Author: David J Nix

A Guy’s Guide to Regency Romance

A Guy’s Guide to Regency Romance

Just as grunting, inappropriate scratching, and endless sports trivia long have been the domain of the male of the species, so historical romance novels have belonged solidly to the realm of women. Female authors (mostly), female readers (mostly), and female bloggers (mostly). It is the “mostly” that brought me to a starling conclusion. Some men enjoy – and even write – historical romance. I’m talking about guys who run jackhammers, hunt wild boar, and perform their own plumbing repairs. Even more astonishing is that recently those thin but proud ranks welcomed me. I have fallen down the rabbit hole of historical romance novels and don’t yet know how deep it goes. As a newcomer to the genre, I feel it my solemn duty to leave a trail of breadcrumbs along the way, not so that I may return, but that others of my gender may follow. If they are man enough.

Types of Romance Novels in General

Historical romance aside, there are basically three types of romance novels. The primary delineator among them are questions of sexual acts:

  • Do they happen at all,
  • If so, do they happen outside of the marriage bed,
  • If so, do you get to watch when they do happen.

The first category of historical romance basically consists of novels about sex with a minimal plot painted over the surface to set them apart from the magazines your uncle kept hidden in the backyard shed. In short, the plot is simply a vehicle for repeated and graphic sex scenes. Think “Fifty Shades of Amorous Congress” here.

The second category consists of novels having an actual plot where sex occurs as part of the story. There are two sub-categories for this: “fade-to-black” and “Mabel! Cover the eyes of the children!” In the fade-to-black sub-category, sex happens off-screen, so to speak. The other sub-category looks remarkably like the first category above during the time when sex is occurring. Graphic. And detailed.

The third category consists of novels where sex does not happen outside of the marriage bed, and when it does, you aren’t invited to watch, thank you very much. The shades remain drawn. What happens in Vegas stays in Vegas.

The Regency Romance Novel in Particular

In general, good historical romance consists of categories two and three only. Why? Because the level of research needed to produce a reasonably accurate historical novel typically forces an actual plot. With all that time spent researching, why just have the characters mate continuously? Nevertheless, category two can produce some blush-inducing scenes. Often. And in graphic detail. The audience for this category is enormous, as you might imagine.

That brings us to category three, and the special relationship it enjoys with Regency romance. The modern romance novel was invented by Jane Austen in the early 1800s, or at least popularized by her. If you don’t know by now who Jane Austen is, then you either slept through high school literature or have never actually talked to a woman. If either is the case, I suggest you go now and find a monster truck to drive. Through an explosion. To get to a fight.

For those of you still here, I would remind you that Jane Austen wrote her novels around the Regency period about characters that lived around the Regency period. I would also remind you that the Regency period, which lasted from 1811 to 1820, was the time during which King George battled debilitating mental illness and therefore was unable to serve as king. Meanwhile, his heir, the Prince Regent, was busy attempting to personally bankrupt the British Empire with his spending habits. As a result, Parliament kept a tight rein on the prince, which allowed him to party, philander, and spend even further. In other words, Justin Bieber.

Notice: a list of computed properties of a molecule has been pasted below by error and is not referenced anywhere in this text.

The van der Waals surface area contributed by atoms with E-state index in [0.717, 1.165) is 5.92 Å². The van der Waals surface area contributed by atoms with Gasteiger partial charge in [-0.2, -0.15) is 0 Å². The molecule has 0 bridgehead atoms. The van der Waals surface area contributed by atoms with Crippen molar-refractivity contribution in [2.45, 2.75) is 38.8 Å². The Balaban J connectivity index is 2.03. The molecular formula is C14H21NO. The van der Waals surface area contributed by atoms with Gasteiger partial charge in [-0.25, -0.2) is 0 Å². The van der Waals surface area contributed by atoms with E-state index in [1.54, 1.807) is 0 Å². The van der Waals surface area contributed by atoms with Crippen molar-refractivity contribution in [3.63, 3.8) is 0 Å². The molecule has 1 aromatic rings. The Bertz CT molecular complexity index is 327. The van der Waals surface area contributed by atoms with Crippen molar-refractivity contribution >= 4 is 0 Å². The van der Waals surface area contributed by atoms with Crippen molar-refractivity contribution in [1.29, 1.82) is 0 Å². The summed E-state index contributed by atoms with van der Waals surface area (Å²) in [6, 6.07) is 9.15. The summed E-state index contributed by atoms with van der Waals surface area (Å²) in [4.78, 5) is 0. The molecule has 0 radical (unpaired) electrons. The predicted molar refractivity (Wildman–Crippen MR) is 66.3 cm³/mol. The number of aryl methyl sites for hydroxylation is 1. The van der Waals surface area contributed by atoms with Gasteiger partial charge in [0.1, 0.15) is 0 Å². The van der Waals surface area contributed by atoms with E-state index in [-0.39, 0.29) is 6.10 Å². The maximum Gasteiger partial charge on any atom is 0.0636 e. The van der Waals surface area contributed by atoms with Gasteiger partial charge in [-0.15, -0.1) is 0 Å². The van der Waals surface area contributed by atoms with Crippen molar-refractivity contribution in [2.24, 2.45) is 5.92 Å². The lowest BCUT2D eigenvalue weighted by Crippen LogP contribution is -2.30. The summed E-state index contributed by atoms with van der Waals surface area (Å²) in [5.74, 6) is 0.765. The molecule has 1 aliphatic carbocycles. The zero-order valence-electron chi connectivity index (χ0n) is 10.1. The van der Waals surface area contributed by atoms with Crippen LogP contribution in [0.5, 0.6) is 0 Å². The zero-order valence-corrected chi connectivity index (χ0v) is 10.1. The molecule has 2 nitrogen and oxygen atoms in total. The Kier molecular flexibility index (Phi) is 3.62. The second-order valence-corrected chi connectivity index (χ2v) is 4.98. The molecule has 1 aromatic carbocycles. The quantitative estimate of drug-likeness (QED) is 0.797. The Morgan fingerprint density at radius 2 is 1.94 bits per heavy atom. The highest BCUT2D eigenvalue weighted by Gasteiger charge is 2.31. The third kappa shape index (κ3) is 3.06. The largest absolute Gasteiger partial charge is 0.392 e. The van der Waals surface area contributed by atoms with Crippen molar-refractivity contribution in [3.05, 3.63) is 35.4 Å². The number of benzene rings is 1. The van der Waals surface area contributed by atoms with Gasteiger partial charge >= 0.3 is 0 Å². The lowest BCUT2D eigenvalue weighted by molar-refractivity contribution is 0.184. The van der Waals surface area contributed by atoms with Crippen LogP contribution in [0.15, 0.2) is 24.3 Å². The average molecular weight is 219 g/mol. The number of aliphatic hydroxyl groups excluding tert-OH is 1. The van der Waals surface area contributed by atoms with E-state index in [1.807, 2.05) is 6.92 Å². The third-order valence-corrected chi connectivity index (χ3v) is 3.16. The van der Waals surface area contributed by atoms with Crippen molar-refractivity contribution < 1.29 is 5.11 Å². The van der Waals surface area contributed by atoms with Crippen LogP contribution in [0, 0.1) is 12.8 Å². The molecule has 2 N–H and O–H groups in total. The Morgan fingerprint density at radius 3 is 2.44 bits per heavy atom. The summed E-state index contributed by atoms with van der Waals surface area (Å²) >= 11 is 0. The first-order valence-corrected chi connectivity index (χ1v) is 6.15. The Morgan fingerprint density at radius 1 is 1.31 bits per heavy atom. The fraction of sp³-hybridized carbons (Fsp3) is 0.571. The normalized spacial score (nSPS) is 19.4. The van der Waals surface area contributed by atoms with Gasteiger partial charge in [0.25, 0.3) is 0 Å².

The upper echelons of society somewhat mirrored the behavior of the Prince Regent through lavish parties, endless social maneuvering, and forbidden trysts. However, the good and hypocritical people of society never admitted such impropriety, and roundly condemned anyone careless enough to get caught and too poor to sweep it under the rug. Given that society’s ideal was that wives bring their virginity intact to the marriage bed, and given that Jane Austen was the daughter of a church minister, and given that she never married, she wrote to the ideal of society in terms of male/female relationship. No sex outside the marriage bed. Ever. And for heaven sake’s, don’t even hint about it. Given that approach, Regency romance novels occupying the third category are the most direct heirs to Jane Austen’s work.

The Male Archetypes

Now, then. This entire guide thus far has been about sex. Given that this is a guide for guys, it only seems appropriate. We typically start off thinking about it, finish up thinking about it, and manage to squeeze out a few rational thoughts in between. On a good day. This brings us to a discussion of the male archetypes that occupy Regency romance novels. There are three basic male hero archetypes. If you don’t know what an archetype is, shouldn’t you be looking for a monster truck by now? Anyway, the three male archetypes are:

  • The unrepentant rake.
  • The brooding wounded man.
  • The iron but dying man.

Rakes are smooth-talking, overtly charming ladies’ men who move swiftly through society from one conquest to another. Only the heroine can save him from his wicked and self-destructive ways, and bring on repentance and monogamy.

The brooding wounded man is, as you might guess, a man who suffers deep hurt from a past incident (usually at the hands of a woman), and broods relentlessly as a result. Only the heroine can heal him and draw him from his wounded shell into the land of light.